Small crowdfunded contributions can have big returnsReady to kick off an online crowdfunding campaign? Here's a simple step-by-step guide.
1. Choose a crowdfunding platform
Choose the crowdfunding site that's best for your particular cause or project. As you weigh your needs along with the strengths and weaknesses of each site, ask:
- What forms of payment are compatible?
- How long can campaigns last?
- What, if any, percentage of donations does the site collect to cover costs?
- How compatible is each platform with social media sharing?
2. Choose a funding focus
Online crowdfunding works best for concrete, specific projects. For arts groups, for example, crowdfunding can be a great way to raise money for a film, performance or gallery exhibition. For service-oriented groups, crowdfunding may be appropriate for initiatives such as buying school supplies for an underserved community or sending supplies to an area struck by a natural disaster.
3. Reach out to potential donors
Before you go public with your campaign, reach out to your warm contacts. As a general rule, raising at least 30 percent of your target before going public increases the odds of reaching your goal.
4. Consider #hashtags and mobile giving for your crowdfunding marketing
Online crowdfunding leverages the ease and convenience of social media. A strong crowdfunding campaign uses hashtags (think #bringbackourgirls) and mobile giving (text2give in the U.S. and JustTextGiving in the U.K.) to highlight campaigns and make donations easy.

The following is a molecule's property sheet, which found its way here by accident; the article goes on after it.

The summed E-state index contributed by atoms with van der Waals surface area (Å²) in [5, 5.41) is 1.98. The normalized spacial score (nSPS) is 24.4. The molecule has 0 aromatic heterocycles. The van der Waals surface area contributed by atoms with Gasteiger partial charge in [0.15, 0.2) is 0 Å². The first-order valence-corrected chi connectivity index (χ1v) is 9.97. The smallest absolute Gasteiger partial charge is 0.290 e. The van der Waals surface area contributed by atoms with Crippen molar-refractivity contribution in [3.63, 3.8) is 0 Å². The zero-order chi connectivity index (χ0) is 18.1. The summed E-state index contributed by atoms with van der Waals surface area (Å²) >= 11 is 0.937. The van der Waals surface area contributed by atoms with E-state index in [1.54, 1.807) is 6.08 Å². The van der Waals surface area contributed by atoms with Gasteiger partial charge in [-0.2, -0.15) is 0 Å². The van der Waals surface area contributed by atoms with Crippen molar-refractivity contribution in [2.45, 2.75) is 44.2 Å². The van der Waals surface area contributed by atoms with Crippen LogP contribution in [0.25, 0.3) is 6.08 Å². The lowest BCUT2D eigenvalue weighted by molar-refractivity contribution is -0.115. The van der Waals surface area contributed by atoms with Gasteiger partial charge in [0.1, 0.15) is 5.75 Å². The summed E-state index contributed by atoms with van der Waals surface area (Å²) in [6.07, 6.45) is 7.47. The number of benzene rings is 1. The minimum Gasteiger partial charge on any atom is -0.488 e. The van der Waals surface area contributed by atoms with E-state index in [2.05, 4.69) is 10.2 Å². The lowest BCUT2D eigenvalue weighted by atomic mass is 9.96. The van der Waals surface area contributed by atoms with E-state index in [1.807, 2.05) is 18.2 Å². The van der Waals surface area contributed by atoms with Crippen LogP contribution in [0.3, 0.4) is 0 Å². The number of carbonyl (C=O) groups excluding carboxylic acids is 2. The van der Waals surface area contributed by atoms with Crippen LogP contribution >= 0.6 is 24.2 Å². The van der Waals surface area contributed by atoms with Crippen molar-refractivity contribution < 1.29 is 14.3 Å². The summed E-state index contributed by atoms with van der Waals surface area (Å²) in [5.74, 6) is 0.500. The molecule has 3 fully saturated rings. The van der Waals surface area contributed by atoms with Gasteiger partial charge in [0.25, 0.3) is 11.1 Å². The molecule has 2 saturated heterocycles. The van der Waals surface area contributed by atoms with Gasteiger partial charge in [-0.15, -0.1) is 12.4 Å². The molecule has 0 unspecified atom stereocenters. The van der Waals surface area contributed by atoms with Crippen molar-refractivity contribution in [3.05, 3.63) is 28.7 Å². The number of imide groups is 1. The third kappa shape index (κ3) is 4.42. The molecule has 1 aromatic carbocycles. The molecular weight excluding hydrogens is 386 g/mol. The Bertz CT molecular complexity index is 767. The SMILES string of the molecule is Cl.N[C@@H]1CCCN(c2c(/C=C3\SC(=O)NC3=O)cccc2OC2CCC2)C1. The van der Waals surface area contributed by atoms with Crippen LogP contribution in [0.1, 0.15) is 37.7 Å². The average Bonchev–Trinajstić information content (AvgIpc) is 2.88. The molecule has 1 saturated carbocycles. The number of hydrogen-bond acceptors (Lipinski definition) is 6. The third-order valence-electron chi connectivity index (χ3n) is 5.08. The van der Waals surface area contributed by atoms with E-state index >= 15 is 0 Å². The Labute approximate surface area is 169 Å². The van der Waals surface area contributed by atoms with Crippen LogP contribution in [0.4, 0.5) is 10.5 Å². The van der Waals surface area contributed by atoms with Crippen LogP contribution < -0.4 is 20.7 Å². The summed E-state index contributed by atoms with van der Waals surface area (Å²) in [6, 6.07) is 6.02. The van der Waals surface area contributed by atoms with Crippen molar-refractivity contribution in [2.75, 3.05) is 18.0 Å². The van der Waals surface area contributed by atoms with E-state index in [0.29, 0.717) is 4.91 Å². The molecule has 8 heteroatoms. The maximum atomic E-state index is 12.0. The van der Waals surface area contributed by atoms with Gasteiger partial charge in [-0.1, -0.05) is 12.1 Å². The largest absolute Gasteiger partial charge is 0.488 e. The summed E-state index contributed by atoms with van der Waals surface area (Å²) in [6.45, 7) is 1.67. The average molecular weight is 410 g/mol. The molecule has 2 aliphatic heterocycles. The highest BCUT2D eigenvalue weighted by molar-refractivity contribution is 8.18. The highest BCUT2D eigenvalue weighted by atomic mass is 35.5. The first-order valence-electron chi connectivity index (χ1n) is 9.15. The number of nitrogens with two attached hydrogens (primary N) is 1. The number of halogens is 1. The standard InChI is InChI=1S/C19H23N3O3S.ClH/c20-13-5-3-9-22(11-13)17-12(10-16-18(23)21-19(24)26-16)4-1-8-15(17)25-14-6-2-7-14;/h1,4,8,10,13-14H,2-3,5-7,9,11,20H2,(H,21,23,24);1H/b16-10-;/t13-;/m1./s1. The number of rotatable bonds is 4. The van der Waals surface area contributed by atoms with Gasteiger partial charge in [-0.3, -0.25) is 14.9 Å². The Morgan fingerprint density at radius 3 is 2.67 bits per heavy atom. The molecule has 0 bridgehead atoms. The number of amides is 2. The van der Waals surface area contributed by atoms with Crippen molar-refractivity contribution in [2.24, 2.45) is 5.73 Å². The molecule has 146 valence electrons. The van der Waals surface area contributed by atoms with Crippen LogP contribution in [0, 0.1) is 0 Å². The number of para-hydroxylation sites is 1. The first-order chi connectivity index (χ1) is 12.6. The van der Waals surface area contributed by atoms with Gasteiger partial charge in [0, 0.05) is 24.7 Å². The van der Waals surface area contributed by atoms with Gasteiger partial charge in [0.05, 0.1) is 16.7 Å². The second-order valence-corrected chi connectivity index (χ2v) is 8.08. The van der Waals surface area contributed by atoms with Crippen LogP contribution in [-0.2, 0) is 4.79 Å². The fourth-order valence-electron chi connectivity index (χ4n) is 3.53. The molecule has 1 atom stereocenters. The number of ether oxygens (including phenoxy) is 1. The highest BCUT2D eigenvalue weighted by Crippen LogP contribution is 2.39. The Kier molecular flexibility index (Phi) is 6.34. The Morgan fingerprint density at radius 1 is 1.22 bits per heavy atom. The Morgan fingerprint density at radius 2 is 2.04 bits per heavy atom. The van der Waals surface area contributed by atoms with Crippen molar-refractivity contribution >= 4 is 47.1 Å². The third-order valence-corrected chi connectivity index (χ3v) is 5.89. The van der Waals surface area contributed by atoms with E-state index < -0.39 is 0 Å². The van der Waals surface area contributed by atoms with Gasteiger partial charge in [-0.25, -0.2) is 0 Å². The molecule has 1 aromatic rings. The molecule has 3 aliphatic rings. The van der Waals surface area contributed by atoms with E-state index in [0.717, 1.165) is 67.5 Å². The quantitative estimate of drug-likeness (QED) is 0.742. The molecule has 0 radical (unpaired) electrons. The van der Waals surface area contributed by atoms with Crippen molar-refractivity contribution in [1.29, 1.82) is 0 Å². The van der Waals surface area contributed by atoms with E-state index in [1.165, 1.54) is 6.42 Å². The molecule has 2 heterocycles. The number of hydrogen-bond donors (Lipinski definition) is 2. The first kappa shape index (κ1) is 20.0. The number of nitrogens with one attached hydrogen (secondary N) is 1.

5. Promote on social media
Make it easy for donors to share their support and to encourage their own social networks to click and give. Posting messages that say "I just donated!" and encouraging friends and family to do the same makes the most of the platform — and helps turn donors into fundraisers.
6. Follow-up with donors
Use social media to thank donors and to show them what their donations can do. In fact, research shows public acknowledgement may be better than membership premiums. Small contributions can have big returns when each donor's entire network is activated.
7. Crowdfunding requires constant attention
Social media moves fast, so don't let your campaign get lost in the shuffle. Keep engaging with current and potential donors. Post stories, updates, goals, profiles, thanks and milestones to help keep topics trending.
The Fundraising Authority: How to use crowd-funding sites to raise money for your non-profit by Joe Garecht
CharityComms: How to run a successful crowdfunding campaign by Kirsty Marrins (2014)